It was with healthy scepticism that I entered Vinopolis on Friday night (28 November) for its monthly Laughter Lounge event.
Would the wine museum be able to flog tickets for their new comedy night and dish up some class acts in the process?
I was told on the door they’d sold 400 tickets – wine and comedy clearly proving a popular mix for the punters.
Vinopolis managing director Rupert Ellwood told me he was targeting comedy lovers with the aim of converting them into wine lovers rather than vice versa.
Vinopolis, with its exposed-brick walls, served as an ideal venue, both spatially and acoustically. Our compere for the night was Devon-born Jack Black look-alike Charlie Baker, who said he was waiting for Black to die to fill the (rather large) gap in the comedy market.
Baker, a finalist at the Edinburgh Fringe comedy circuit, came on with some rather good gags about Devonshire meat pasties.
The first act, East Londoner Eddy Brimson, was the least funny of the 3-strong line up. His twitchy delivery and gimp mask jokes jarred.
Next up was Carl Donnelly, a camp-but-straight kooky kid sporting a mass of brown curls and oversized glasses: ‘I’m not a character act, this really is me’.
Winner of Leicester Comedian of the Year 2007, Donnelly’s style was laid-back and witty, sprinkled with hilarious observational anecdotes from everyday life, from the tag-team sandwich artists at Subway to lettuce-throwing kids on a bus.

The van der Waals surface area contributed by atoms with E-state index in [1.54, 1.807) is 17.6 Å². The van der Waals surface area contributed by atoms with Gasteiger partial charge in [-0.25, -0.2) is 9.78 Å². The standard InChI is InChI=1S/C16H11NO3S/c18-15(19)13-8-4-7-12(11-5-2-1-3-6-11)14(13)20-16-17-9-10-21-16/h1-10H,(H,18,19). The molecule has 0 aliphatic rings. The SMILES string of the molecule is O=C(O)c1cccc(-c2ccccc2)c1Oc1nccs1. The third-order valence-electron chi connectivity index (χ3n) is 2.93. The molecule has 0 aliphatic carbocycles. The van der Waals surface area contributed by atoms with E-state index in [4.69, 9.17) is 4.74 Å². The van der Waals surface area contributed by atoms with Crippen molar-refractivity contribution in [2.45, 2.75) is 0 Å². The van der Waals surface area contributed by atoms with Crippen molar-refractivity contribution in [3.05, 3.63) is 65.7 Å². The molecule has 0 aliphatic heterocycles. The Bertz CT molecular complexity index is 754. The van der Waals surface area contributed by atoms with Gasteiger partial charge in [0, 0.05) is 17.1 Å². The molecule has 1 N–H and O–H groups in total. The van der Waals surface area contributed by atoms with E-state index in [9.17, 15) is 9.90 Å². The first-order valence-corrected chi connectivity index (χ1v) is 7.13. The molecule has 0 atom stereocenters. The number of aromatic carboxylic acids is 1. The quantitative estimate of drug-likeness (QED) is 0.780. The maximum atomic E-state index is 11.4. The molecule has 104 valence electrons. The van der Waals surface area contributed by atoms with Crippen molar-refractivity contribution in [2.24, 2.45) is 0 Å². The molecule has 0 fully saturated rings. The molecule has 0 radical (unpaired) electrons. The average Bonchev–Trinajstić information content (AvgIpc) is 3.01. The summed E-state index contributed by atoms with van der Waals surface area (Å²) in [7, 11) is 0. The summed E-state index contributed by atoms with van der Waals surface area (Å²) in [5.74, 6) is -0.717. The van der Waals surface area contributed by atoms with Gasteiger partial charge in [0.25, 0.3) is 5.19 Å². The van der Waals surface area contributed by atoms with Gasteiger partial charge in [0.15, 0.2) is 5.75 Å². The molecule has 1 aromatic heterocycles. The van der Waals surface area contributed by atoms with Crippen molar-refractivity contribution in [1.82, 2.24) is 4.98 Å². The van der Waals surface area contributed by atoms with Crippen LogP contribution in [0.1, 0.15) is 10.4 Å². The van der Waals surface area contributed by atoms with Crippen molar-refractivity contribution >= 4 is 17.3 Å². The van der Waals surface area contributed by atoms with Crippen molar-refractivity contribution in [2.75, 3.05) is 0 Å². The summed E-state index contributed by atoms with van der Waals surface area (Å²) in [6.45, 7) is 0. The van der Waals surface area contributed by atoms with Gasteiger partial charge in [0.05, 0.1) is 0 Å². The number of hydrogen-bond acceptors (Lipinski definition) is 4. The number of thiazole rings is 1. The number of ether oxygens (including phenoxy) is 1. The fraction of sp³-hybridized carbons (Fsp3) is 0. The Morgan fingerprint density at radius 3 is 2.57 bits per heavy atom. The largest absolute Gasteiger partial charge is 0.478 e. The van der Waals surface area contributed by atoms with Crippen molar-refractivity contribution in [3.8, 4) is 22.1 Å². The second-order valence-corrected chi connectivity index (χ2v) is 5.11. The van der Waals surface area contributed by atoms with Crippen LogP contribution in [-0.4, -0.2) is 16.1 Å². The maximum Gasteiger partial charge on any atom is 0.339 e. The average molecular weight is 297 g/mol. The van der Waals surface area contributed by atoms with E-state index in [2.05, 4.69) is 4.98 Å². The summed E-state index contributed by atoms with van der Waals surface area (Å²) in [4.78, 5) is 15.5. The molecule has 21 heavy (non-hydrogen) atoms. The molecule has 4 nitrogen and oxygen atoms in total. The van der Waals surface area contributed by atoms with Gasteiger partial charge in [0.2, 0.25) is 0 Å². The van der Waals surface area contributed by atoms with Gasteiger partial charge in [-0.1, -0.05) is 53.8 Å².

Finally gay Asian GP-turned-comic Paul Sinha took to the stage. He said his parents were less than thrilled when he gave up medicine to become a clown.
And then when he told them he was gay, they set about arranging him a husband.
Articulate, confrontational and controversial, Sinha commanded the stage, his passionate delivery gathering pace until the final curtain.
Judging by the audience reaction, a good few wine lovers have been converted to comedy.
But the wine offering was disappointingly sparse. With 400 tickets sold, it was an ideal opportunity for Vinopolis to turn the comedy crowd onto wine, and my guest and I felt they’d missed a trick.
Written by Lucy Shaw